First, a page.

Barbary sheep

Ammotragus lervia

TAXONOMY

Ammotragus lervia (Pallas, 1777), Department of Oran, Algeria. OTHER COMMON NAMES

English: Aoudad; French: Aoudad, mouflon a manchettes; German: Mahnenschaf; Spanish: Arrui.

PHYSICAL CHARACTERISTICS

Length 51-65 in (130-165 cm), height 30-44 in (75-112 cm); weight 220-320 lb (100-145 kg) in males and 88-110 lb (40-55 kg) in females. Color is reddish tawny with long white or pale mane on the throat and chest, and tufts on forelegs. Males' horns sweep out, back, then in, and reach a maximum of 33 in (84 cm). Females have shorter horns.

DISTRIBUTION

Mountains and isolated massifs of the Sahara from western Sahara to Egypt and Sudan. Introduced to southwest United States (New Mexico, Texas, California), Spain, and, unsuccessfully, to Mexico.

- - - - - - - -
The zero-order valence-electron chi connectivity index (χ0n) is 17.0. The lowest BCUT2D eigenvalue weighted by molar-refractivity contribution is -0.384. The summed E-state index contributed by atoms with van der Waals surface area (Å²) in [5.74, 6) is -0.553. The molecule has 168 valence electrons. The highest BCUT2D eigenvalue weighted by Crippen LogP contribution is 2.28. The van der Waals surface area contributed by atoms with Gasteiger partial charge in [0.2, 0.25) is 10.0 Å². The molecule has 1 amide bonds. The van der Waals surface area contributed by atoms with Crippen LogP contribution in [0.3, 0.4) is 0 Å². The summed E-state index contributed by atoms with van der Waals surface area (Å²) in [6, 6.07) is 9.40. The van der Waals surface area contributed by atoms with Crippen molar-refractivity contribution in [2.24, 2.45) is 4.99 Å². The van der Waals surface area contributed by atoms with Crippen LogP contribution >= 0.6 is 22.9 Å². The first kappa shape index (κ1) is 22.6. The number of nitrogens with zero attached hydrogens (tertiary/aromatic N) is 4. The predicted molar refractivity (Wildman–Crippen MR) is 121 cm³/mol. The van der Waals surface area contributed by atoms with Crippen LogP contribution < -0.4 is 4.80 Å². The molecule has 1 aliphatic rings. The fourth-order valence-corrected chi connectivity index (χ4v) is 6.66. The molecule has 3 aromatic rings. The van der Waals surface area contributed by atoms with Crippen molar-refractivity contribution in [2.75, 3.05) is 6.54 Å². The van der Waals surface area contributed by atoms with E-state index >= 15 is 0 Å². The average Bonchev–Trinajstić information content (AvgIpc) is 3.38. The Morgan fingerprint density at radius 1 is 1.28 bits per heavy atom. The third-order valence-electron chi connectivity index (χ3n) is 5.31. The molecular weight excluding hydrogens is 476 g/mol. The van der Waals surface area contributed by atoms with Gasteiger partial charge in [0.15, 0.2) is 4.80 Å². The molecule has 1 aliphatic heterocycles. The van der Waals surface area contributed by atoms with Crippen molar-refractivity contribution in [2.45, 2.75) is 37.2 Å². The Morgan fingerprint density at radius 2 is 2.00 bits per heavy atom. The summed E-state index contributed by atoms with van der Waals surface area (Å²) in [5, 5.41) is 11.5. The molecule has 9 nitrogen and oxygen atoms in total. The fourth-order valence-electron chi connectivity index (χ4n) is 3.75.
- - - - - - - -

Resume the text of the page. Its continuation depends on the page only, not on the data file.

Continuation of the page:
HABITAT

Rugged, rocky mountains from near sea level to 12,790 ft (3,900 m) in the Atlas Mountains.

BEHAVIOR

Occur alone or in small groups. Behavior in the wild is poorly known.

FEEDING ECOLOGY AND DIET

Feeds on sparse desert vegetation. Vulnerable to prolonged drought.

REPRODUCTIVE BIOLOGY

Polygamous. Males clash heads in fights for dominance for females; mating reportedly takes place throughout the year, with a peak in September-October. Gestation lasts 154-160 days.

CONSERVATION STATUS

Populations have been reduced by indiscriminate hunting and are thought to be declining. Overall regarded as Vulnerable. A. l. ornata (Egypt) is probably Extinct in the Wild.

SIGNIFICANCE TO HUMANS

Traditionally hunted for meat, hide, hair, and sinew. ♦

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